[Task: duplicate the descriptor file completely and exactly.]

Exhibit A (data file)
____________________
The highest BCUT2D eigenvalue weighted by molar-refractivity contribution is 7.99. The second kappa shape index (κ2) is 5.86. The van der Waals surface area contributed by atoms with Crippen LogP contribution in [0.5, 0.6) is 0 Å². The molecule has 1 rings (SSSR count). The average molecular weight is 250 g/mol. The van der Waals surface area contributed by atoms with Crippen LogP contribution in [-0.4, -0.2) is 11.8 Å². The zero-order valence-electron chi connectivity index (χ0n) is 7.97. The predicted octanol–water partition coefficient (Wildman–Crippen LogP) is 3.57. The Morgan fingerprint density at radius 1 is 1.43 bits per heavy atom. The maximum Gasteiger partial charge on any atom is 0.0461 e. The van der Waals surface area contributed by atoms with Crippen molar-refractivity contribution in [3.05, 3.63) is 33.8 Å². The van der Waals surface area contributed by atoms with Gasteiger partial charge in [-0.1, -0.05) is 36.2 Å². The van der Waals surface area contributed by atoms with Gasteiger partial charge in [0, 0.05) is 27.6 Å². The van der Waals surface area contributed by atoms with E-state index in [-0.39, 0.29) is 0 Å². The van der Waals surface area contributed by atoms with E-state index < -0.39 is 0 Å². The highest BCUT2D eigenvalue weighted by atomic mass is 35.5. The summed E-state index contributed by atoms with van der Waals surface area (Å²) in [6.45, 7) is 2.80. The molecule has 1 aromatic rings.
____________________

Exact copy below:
The highest BCUT2D eigenvalue weighted by molar-refractivity contribution is 7.99. The second kappa shape index (κ2) is 5.86. The van der Waals surface area contributed by atoms with Crippen LogP contribution in [0.5, 0.6) is 0 Å². The molecule has 1 rings (SSSR count). The average molecular weight is 250 g/mol. The van der Waals surface area contributed by atoms with Crippen LogP contribution in [-0.4, -0.2) is 11.8 Å². The zero-order valence-electron chi connectivity index (χ0n) is 7.97. The predicted octanol–water partition coefficient (Wildman–Crippen LogP) is 3.57. The Morgan fingerprint density at radius 1 is 1.43 bits per heavy atom. The maximum Gasteiger partial charge on any atom is 0.0461 e. The van der Waals surface area contributed by atoms with Crippen molar-refractivity contribution in [3.05, 3.63) is 33.8 Å². The van der Waals surface area contributed by atoms with Gasteiger partial charge in [-0.1, -0.05) is 36.2 Å². The van der Waals surface area contributed by atoms with Gasteiger partial charge in [0, 0.05) is 27.6 Å². The van der Waals surface area contributed by atoms with E-state index in [-0.39, 0.29) is 0 Å². The van der Waals surface area contributed by atoms with E-state index < -0.39 is 0 Å². The highest BCUT2D eigenvalue weighted by atomic mass is 35.5. The summed E-state index contributed by atoms with van der Waals surface area (Å²) in [6.45, 7) is 2.80. The molecule has 1 aromatic rings.